Parrondo, Gil: Two Time Oscar Winning Designer Dies at 95

Spain’s Gil Parrondo, an Oscar Award winning art director for “Patton” and “Nicholas and Alexandra,” died on Saturday in Madrid. He was 95.

Born in Luarca in Spain’s northern Asturias on June 17, 1921, Parrondo’s big break came early.

Parrondo worked for the first time as art director in 1951 on Antonio del Amo’s “Dia tras Día,” then headed up set decoration on Orson Welles’ 1955 “Confidential Report.”

He served a further apprenticeship working in the art direction departments on a string of big-budget U.S. shoots in Spain, from Stanley Kramer’s 1957 “The Pride and the Passion,” where he secured the cannon for the shoot, to Samuel Bronston’s historical epics shot in studios just outside Madrid over 1961 to 1964, to David Lean’s 1962 “Lawrence of Arabia” and “Doctor Zhivago” in 1965, where he worked with production designer John Box.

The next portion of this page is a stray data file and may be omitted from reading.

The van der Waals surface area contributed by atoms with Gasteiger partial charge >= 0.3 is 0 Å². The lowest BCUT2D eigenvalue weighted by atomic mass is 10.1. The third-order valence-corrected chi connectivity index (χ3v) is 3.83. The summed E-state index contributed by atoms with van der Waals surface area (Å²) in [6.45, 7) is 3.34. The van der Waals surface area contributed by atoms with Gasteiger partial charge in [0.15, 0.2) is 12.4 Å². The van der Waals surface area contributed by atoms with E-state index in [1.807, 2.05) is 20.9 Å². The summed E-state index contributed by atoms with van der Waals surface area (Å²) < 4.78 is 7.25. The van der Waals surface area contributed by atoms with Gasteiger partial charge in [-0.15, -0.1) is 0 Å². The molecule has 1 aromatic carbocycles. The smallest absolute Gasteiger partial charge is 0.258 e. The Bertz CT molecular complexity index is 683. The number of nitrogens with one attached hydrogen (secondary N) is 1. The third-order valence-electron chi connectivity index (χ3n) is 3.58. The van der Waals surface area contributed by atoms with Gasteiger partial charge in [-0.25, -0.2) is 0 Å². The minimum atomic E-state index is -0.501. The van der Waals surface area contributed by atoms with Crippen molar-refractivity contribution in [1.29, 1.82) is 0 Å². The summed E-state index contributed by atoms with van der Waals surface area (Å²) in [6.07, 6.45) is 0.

Parrondo’s two Oscars were won with director Franklin Schaffner. He received a third nomination for “Travels With my Aunt,” directed by George Cukor.

But Parrondo worked as art director-production designer with Richard Lester on 1976’s “Robin and Marian,” “Cuba” (1979) and “The Return of the Musketeers” (1989).

In a near-80-year career, at the time of his death, he was working on “33 Days,” Carlos Saura’s upcoming movie on Picasso’s painting “Guernica,” starring Antonio Banderas.